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Forum Nexus Finance Class   Lectures (Thru July 14)
 

Forum Nexus Finance Class Lectures (Thru July 14)

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slides from Forum-Nexus Finance class - Summer 2009 - European tour (Barcelona, Paris, Milan, Athens, Rhodes):

slides from Forum-Nexus Finance class - Summer 2009 - European tour (Barcelona, Paris, Milan, Athens, Rhodes):

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    Forum Nexus Finance Class   Lectures (Thru July 14) Forum Nexus Finance Class Lectures (Thru July 14) Presentation Transcript

    • Forum-Nexus International Finance Class – Lecture #1
    • Brian David Butler Brian Butler is a specialist in international economic analysis, and is founder of the prestigious “GloboTrends“ (www.globotrends.com) online economics site, which has been featured as syndicated content on Nouriel Roubini’s RGE Monitor, Emerginvest.com, Business Week Exchange, Wikinvest.com, and other leading news outlets. Brian earned an MBA with distinction from the Thunderbird School of Global Management and he has taught Finance, Economics and Global Trade at Thunderbird’s Global MBA program in Miami. Brian is currently a teacher and country director for Forum-Nexus brian.butler@forum-nexus.com study abroad program in Brazil. briandbutler@gmail.com LinkedIn/briandbutler He previously worked as financial analyst for the Columbia Skype: briandbutler University Business School and for NextLogics, a boutique investment and consulting firm focused on early stage endeavors with social impact. A global citizen, Brian was born in Canada, raised in Switzerland (where he attended international schools), educated in the U.S., started his career with a Japanese company, moved to New York to work as a financial analyst, married a Brazilian, and has traveled extensively in Latin America, Asia, Europe and North America.
    • Introduction to International Finance • Topics we will cover: What is “international finance”? ▫ International Financial Markets ▫ The Foreign Exchange Market ▫ Determination and Forecasting of Exchange Rates  (fundamentals: purchasing power parity and international Fisher effect) ▫ Protection against Exchange Rate Risk ▫ The International Monetary System ▫ The European Monetary Union (and the euro) ▫ Fixed vs. Flexible Exchange Rate regimes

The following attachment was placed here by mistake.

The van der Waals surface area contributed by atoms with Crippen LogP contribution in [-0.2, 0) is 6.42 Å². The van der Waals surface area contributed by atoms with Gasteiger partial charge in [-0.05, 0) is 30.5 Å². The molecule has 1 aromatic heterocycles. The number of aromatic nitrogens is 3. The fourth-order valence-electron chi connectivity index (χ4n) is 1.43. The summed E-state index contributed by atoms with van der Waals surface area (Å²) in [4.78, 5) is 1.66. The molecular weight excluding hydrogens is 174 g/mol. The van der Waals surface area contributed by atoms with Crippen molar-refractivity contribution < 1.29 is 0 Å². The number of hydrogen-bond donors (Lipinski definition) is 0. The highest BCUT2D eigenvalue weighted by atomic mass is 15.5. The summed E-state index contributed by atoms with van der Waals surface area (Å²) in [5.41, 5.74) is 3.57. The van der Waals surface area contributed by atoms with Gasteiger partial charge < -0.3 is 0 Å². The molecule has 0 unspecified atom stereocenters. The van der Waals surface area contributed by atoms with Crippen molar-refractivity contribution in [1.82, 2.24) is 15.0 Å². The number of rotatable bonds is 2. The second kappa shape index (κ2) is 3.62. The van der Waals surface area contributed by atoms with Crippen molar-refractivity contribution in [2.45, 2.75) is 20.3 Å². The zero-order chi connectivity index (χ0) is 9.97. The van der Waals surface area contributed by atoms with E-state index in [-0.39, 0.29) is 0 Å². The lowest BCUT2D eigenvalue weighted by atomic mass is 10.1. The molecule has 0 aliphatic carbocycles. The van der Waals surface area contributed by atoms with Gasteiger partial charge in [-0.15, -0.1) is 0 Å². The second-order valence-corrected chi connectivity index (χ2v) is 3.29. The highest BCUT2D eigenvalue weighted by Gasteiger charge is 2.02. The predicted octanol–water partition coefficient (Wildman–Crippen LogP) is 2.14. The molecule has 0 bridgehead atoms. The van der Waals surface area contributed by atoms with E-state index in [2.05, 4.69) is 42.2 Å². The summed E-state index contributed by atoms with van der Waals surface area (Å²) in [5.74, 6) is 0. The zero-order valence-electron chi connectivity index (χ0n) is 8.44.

• Introduction to International Finance • Topics we will cover: ▫ The Balance of Payments ▫ National Income and the BOP ▫ Monetary and Fiscal Policies and the BOP ▫ Global Financial Markets (euromarkets) ▫ GLOBAL ECONOMIC CRISIS
    • Key issues: • Why is the exchange rate xxx Euros per $US? ▫ (PPP, IFE, other factors) ▫ (currency crises) • What are key financial flows and why do they occur? ▫ (forex transactions; international lending; ‘hot money’ flows)
    • Key issues: • What is the Sub-prime Mortgage Crisis? And what can you do about it? • How can you deal with exchange risk? ▫ (derivatives; operational hedging; diversifying) • Who cares about the balance of payments? ▫ (impact on XR, government policies) ▫ (foreign debt problem; tequila crisis; Asia crisis) • How do national economic policies affect the BOP and international firms? ▫ (D Ms, D G)
    • Challenge to students… While we are in Europe together… • Think critically • Challenge accepted assumptions • Look for trends (not facts & figures) • Educational journey…
    • Questions: Finance: 1. How many econ / finance majors? 2. Taken “international finance” before? 3. Studied Currencies? Global Crisis: 1. How many “understand” more or less what happened so far? (ask volunteer) 2. In US? (ask volunteer) 3. In Europe? 4. Predictions of what will happen in 6 months?
    • Failure of “economic forecasting” profession • Why didn’t predict worst crisis since Great Depression? • Some exceptions (Nouriel Roubini, others..) • But, in general, a few lone voices does not equal a profession (dismissed as quack, “Dr. Doom”, etc…)
    • Mis-diagnosis of the problem • Globally, during much of 2008, economic growth appeared to be holding up in general, and inflation, particularly in commodity prices, was still rising. • IMF Projection ▫ In April 2008, eight months into the global crisis if we date its start as August 2007, the IMF (2008) was forecasting only a mild slowdown in global growth in 2008 and 2009 to 3.7 and 3.8 percent, respectively, from the 4.9 percent that then was estimated for 2007. ▫ Median consumer price inflation in the advanced countries was projected to rise to 2.9 percent in 2008 from 2.1 percent in 2007. In fact, median inflation rose to 3.2 percent. • ECB ▫ Recall that the European Central Bank (ECB) raised the target for its key refinancing rate on July 3, 2008, and the ECB was not alone in its inflation concerns at that time.
    • As late as 2008, the IMF forecasted growth in 2009
    • Failure of “economic forecasting” profession Conclusion: highest trained, most respected, most influential did not predict collapse